Robert Shapiro is chairman of Sonecon, an economic advisory firm based in Washington. He was undersecretary of commerce for economic affairs in the Clinton administration.

As President Obama said Tuesday: The hardest economic challenge facing the country doesn’t involve tax reform or fiscal cliffs. The critical question is: What has happened to the strong job creation that was the economic norm in the United States from the 1950s through the 1990s?

For many on the left, the blame lies in slow growth. If only demand were stronger — cue, more stimulus — jobs would come back in large numbers. For many on the right, the fault lies in deficits and regulation. As Sen. Marco Rubio argued in the Republican response to Obama’s State of the Union address, businesses will hire in large numbers again only if Washington will do less of everything. But analysis shows that over the past decade, neither stronger growth nor unfettered markets has been enough to prod U.S. companies to create jobs at anywhere near the rates seen in previous decades.

Weak job creation has dogged both the Obama presidency and that of his predecessor. Since the current recovery officially began 44 months ago, in June 2009, the number of private-sector jobs has grown, on average, 1.25 percent per year. These meager gains have confounded Obama’s economic advisers, whose forecasts in early 2009 show they expected a normal rebound in jobs after U.S. businesses shed nearly 9 million positions in 2008-09. But slow job growth appears to be the new norm: Over the first 44 months of the 2002-07 expansion, under President George W. Bush, private-sector employment grew even more slowly, expanding an average of just 0.72 percent per year.

Both records represent real and disturbing change. In the first 44 months of the expansions of 1982-89 and 1991-2000, the number of Americans holding private-sector jobs grew at average annual rates of 3.7 percent and 2.3 percent, respectively. The basic relationship between how fast the economy grows and how many new jobs businesses will create has undergone a sea change.

We can identify this change by comparing how many jobs would have been created under Bush or Obama had the economy expanded at the same rate of growth that occurred in the 1980s. In the first 44 months of the Reagan expansion, for example, gross domestic product (GDP) grew an average of 5.5 percent per year — compared with 3 percent per year over the comparable period of the Bush expansion. If the job-creation rate for the first 44 months of the 2002-07 expansion is adjusted for the strong economic growth over the same period of the 1982-89 expansion, job creation under Bush would have been higher — 1.3 percent as opposed to 0.7 percent. Much the same thing happens when job gains over the past 44 months are adjusted for the GDP growth of the early 1980s: The average annual rate increases would have been 2.8 percent, not 1.25 percent.

But those higher rates are still just a fraction of the rate of job growth in the 1980s. This tells us that even if growth accelerates in Obama’s second term, job creation will remain substandard — unless Congress and the president adopt policies designed to address this new reality.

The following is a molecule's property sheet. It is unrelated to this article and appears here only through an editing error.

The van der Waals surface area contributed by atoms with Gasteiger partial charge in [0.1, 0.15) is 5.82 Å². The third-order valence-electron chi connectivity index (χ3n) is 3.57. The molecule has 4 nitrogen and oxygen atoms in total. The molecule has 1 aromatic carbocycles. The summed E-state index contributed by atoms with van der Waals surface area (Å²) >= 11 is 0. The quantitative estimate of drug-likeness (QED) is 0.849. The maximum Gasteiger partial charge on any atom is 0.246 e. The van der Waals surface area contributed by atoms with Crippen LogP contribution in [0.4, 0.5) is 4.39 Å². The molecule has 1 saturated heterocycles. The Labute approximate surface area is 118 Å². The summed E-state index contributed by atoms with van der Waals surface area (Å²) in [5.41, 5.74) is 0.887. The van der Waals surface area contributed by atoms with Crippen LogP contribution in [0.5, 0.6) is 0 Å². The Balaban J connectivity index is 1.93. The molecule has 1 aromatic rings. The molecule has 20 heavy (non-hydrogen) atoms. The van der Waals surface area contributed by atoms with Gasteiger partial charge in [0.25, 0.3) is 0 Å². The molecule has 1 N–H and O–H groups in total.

The most powerful forces at work here are globalization and technology. As globalization has created tens of thousands of new businesses around the world, competition everywhere has intensified. The spread of information and Internet technologies across much of the global economy has also given consumers and businesses access to countless new outlets and suppliers, further intensifying competition. The result is that businesses have lost a lot of what economists call their “pricing leverage.” That means that when a firm’s costs rise — as they have steadily for energy and health care over the past decade — businesses cannot pass on all of their additional costs in higher prices. That, in turn, means businesses have to cut other costs — and they have started with jobs and wages.

What policies can help under these new conditions? On Tuesday the president suggested public-private institutes to develop new manufacturing technologies, access to training in advanced technologies and more funds for infrastructure. But the best approach would be to directly reduce the cost for business to create more jobs. Congress could, for example, permanently cut the payroll tax rate for employers and make up the difference for the Social Security trust fund with a modest carbon or value-added tax.

This new labor-market terrain also provides a new impetus to better control employers’ fast-rising costs of health coverage. Congress could strengthen provisions of the Affordable Care Act designed to slow health-care inflation. Start by expanding prevention programs and accelerating the shift to uniform electronic medical records. Even more powerful steps would include new rules and incentives for all providers to base reimbursements on results rather than services provided, and to adopt “best practices” that deliver the same results at less cost.

Sadly, the day has passed when U.S. businesses responded to strong growth by generating jobs for everyone who wanted to work. Over the past decade and two expansions, our job creation rate has fallen sharply compared with previous decades. Policymakers in both parties have to face this new reality and, with the president, devise approaches to actively promote stronger employment.